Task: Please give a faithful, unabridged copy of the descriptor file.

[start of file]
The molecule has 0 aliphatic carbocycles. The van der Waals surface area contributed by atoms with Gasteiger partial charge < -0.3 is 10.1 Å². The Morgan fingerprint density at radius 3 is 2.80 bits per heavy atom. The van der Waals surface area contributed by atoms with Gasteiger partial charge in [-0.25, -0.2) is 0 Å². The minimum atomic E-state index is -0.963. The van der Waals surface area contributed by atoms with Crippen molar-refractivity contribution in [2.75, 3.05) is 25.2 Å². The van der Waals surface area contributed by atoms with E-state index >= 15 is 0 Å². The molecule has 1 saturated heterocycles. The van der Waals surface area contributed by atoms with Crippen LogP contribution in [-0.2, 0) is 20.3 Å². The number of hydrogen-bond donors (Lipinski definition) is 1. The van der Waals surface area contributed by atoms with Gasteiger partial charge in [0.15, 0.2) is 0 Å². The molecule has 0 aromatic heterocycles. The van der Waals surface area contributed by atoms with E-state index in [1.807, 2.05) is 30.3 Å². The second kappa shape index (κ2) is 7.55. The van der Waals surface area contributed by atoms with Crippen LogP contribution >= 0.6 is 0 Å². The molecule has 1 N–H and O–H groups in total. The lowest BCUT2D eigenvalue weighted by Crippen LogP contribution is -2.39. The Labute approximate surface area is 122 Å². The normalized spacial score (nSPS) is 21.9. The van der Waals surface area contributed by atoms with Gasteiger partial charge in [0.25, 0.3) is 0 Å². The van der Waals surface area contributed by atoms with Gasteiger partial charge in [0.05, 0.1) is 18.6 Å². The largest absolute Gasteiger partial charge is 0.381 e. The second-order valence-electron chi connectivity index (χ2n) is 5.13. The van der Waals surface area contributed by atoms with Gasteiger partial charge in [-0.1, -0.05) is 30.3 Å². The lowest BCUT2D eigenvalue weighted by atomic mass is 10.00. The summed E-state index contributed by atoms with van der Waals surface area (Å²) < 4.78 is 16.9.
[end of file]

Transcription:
The molecule has 0 aliphatic carbocycles. The van der Waals surface area contributed by atoms with Gasteiger partial charge < -0.3 is 10.1 Å². The Morgan fingerprint density at radius 3 is 2.80 bits per heavy atom. The van der Waals surface area contributed by atoms with Gasteiger partial charge in [-0.25, -0.2) is 0 Å². The minimum atomic E-state index is -0.963. The van der Waals surface area contributed by atoms with Crippen molar-refractivity contribution in [2.75, 3.05) is 25.2 Å². The van der Waals surface area contributed by atoms with E-state index >= 15 is 0 Å². The molecule has 1 saturated heterocycles. The van der Waals surface area contributed by atoms with Crippen LogP contribution in [-0.2, 0) is 20.3 Å². The number of hydrogen-bond donors (Lipinski definition) is 1. The van der Waals surface area contributed by atoms with Gasteiger partial charge in [0.15, 0.2) is 0 Å². The molecule has 0 aromatic heterocycles. The van der Waals surface area contributed by atoms with E-state index in [1.807, 2.05) is 30.3 Å². The second kappa shape index (κ2) is 7.55. The van der Waals surface area contributed by atoms with Crippen LogP contribution >= 0.6 is 0 Å². The molecule has 1 N–H and O–H groups in total. The lowest BCUT2D eigenvalue weighted by Crippen LogP contribution is -2.39. The Labute approximate surface area is 122 Å². The normalized spacial score (nSPS) is 21.9. The van der Waals surface area contributed by atoms with Gasteiger partial charge in [0.25, 0.3) is 0 Å². The van der Waals surface area contributed by atoms with Gasteiger partial charge in [0.05, 0.1) is 18.6 Å². The largest absolute Gasteiger partial charge is 0.381 e. The second-order valence-electron chi connectivity index (χ2n) is 5.13. The van der Waals surface area contributed by atoms with Gasteiger partial charge in [-0.1, -0.05) is 30.3 Å². The lowest BCUT2D eigenvalue weighted by atomic mass is 10.00. The summed E-state index contributed by atoms with van der Waals surface area (Å²) < 4.78 is 16.9.